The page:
Greetings! My name is Laura Diamond (Diamond-cutter). I am a seven-year Burner, who like many restructured my life because of my experience at Burning Man, and am committed to the ethos reflected by the Burning Man Project. This is not a festival, it’s a community. It’s my community. However, I have been wrestling with something I see as problematic that I think is vital to the well-being of our community, both on and off the playa, especially as it grows: the inadvertent exclusion of the economically disadvantaged from our Radically Inclusive city.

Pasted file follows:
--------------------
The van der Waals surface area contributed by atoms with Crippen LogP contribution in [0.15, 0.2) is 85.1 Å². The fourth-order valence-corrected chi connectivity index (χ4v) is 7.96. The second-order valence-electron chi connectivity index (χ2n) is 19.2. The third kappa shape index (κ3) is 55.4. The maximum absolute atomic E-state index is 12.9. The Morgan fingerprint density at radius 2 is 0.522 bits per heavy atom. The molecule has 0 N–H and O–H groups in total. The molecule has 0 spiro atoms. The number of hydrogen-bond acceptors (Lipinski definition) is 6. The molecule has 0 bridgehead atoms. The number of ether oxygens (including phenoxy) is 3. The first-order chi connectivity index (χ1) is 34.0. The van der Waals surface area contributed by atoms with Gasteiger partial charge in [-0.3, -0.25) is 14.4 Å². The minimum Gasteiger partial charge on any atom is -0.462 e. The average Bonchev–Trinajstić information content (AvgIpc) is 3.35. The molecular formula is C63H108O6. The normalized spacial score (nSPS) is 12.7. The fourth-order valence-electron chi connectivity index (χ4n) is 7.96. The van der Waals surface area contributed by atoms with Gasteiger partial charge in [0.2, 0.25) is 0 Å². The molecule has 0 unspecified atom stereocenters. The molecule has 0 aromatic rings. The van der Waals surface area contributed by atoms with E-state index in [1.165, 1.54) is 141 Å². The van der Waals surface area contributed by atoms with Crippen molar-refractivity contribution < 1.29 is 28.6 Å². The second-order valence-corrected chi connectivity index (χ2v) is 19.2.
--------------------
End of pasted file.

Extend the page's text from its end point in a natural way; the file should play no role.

It was 2007, my first year at Burning Man, and I was sitting on the front line to watch the Man burn, the culmination of a truly transformative week. Indeed, it was to change the course of my life on many fronts: my community, my relationship status, how I interact with my environment, spiritual awakening, empowerment that led me back to school, even my course of study at UCLA. But as I sat there enraptured that first Burn night, some old-timers next to me began to grumble and complain about being told to “sit down,” the first negativity I had encountered all week; I was amazed they could find something to complain about. As they launched into a tirade about how “it’s not like it used to be, we never used to have to sit down, never used to be told what to do,” several things became clear to me: Burning Man is organic and as it grows it is bound to change. And when it got be too “something” for me, as I assumed it inevitably would, I would take it as a sign to move on and let the next “group” experience this magical social phenomenon. I have come to understand the grumbling of the old-timers, mourning the loss of the one place they can come and be themselves, be it shooting guns, driving fast, or standing dangerously close to a raging bonfire. However I value even more the organic nature of the event as it inevitably grows, the experiment continuing with each new challenge it must find a way to solve. Burning Man teaches us not be a spectator in life. We have the power through participation, to influence our environment. We are making Burning Man up as we go, and if there is need, then it is up to us to try to address it. With this in mind, I decided to stay and try to have an impact on on the growth and future of BRC. I am still here; this is a love story.